Movie Review: Bring Me the Head of Alfredo Garcia (1974)

“It’s got guts!”

3 Stars
Bring Me the Head of Alfredo Garcia (1974)

Bring Me the Head of Alfredo Garcia (1974)


Director: Sam Peckinpah

Cast: Warren Oates, Isela Vega, Robert Webber

Synopsis: An American bartender attempts to obtain the head of a gigolo on whose head a wealthy Mexican has placed a bounty of $1 million.

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The character of Bennie in Sam Peckinpah’s Bring Me the Head of Alfredo Garcia is one that would have suited Bogart down to the ground.   Grizzled, cynical, and weary, He is a low-life drifter who allows his greed to pull him into his own personal nightmare in much the same way that Bogie did in The Treasure of the Sierra Madre, a movie which this one references with a character who introduces himself as Fred C. Dobbs.   Bennie’s the kind of man who gulps hard liquor straight from the bottle, sleeps with his sunglasses on, and picks crabs from his pubic hair upon awakening.   He’s given flesh and form by Warren Oates (Major Dundee, The Wild Bunch), a wonderful character actor who never received the acclaim he deserved and who died too young, but he’s Oates’ impersonation of Peckinpah, right down to the sunglasses the director perpetually wore.

Roger Ebert noted that there were many similarities to be found between the destructive tendencies and dogged persistence shown by Bennie on the screen and Peckinpah in real life, and he’s right.   Bring Me the Head of Alfredo Garcia was Peckinpah’s movie in a way that none of the others could ever be, not only because it was the only film on which he retained control during the editing process, but because it feels far more personal than any of his other movies – even if it might be the viewer who interprets it as such rather than the director who intended it to be that way.

Bennie works as a piano player in a grubby little bar in Mexico, where he plays Mexican standards for slumming American tourists.   One day, he’s approached by a couple of hoods played by Gig Young (That Touch of Mink, The Killer Elite) and Robert Webber (12 Angry Men).   The way that Webber rebuffs the advances of a hooker – who ends up unconscious on the floor – tells us that the two men are gay, although they give such exquisitely rakish performances that the inference would be impossible to miss even if it wasn’t made obvious.   Anyway, they’re looking for Alfredo Garcia, a man who has impregnated the daughter of a wealthy – and vengeful – Mexican, and now literally has a price on his head, for which the duo are prepared to pay $10,000.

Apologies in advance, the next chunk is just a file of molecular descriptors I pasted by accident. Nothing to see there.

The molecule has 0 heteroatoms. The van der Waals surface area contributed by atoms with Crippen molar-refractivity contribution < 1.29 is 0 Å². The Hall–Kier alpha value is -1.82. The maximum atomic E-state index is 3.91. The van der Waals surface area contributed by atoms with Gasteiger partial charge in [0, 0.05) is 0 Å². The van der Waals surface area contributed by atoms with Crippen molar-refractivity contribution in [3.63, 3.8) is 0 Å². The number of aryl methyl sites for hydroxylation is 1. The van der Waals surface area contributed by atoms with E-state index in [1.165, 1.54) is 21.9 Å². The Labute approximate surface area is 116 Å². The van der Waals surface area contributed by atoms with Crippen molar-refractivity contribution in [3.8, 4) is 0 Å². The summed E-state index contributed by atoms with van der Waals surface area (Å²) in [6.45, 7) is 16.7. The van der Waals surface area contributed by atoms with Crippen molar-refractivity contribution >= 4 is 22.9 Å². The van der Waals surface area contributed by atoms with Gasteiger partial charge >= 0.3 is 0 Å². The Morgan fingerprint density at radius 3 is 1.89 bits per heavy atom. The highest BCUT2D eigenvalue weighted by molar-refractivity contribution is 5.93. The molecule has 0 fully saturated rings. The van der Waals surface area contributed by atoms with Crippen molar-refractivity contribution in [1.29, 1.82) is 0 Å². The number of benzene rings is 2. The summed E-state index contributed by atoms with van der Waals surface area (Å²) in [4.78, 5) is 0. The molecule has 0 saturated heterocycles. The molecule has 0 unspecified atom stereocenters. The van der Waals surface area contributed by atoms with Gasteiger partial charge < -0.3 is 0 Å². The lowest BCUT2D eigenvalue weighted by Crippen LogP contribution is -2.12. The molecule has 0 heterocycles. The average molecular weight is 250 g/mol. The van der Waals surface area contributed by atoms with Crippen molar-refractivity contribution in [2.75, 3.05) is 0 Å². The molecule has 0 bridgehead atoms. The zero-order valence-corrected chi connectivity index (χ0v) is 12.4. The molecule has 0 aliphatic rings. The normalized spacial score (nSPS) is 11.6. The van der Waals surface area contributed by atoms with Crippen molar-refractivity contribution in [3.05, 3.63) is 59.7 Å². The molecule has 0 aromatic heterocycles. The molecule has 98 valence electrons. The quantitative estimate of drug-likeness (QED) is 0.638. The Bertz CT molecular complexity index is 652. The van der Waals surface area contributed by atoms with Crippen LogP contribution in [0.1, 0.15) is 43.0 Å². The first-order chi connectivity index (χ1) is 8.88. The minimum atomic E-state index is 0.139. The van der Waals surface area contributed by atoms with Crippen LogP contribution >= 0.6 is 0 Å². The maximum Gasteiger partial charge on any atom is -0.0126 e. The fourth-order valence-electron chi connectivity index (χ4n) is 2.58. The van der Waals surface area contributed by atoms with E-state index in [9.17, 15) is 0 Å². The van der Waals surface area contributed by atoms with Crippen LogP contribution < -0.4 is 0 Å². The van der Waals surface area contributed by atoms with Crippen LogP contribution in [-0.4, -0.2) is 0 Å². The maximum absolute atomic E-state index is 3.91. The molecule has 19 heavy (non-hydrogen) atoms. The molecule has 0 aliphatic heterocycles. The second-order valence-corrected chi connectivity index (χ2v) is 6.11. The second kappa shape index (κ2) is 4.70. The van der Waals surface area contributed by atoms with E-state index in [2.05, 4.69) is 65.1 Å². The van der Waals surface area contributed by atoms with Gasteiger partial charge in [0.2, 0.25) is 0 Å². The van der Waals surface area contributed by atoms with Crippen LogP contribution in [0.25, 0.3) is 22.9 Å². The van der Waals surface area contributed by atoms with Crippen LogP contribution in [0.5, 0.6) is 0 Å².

Bennie knows Alfredo – he’s a client of Elita (Isela Vega), his prostitute girlfriend – and jumps at the opportunity to payroll an escape from the dead end into which his life has strayed.  But it’s an odyssey that steers him towards madness and costs him what little of worth he has in his life.   The closer he comes to delivering Garcia’s head – an unseen, misshapen lump that’s stashed in a sack and attracts a small army of flies – the more he comes to identify with the dead man, and realise how much they have in common.   Bennie is delivering not only a hunk of rotting meat, but his own soul, as symbolised by the deteriorating condition of his off-white suit.  We never really get to like Bennie, but it’s hard not to respect his inner resolve and perseverance.   He’s a loser who nevertheless faces every rotten obstacle thrown in his path with a stoicism that earns our grudging admiration; in many ways, we identify more with heroic losers than winners simply because  movies tend to idealise winners in a way that attenuates the flaws and prejudices that make us human.

Bring Me the Head of Alfredo Garcia isn’t a particularly pleasant watch – it’s far too dark and misanthropic for that – but it is a compelling one; you have to keep watching just to see what will happen next, and to find an answer to why you care what happens to the kind of greedy, jaundiced character that would be most movies’ principal bad guy.

(Reviewed 17th November 2016)


Bring Me the Head of Alfredo Garcia Theatrical Trailer



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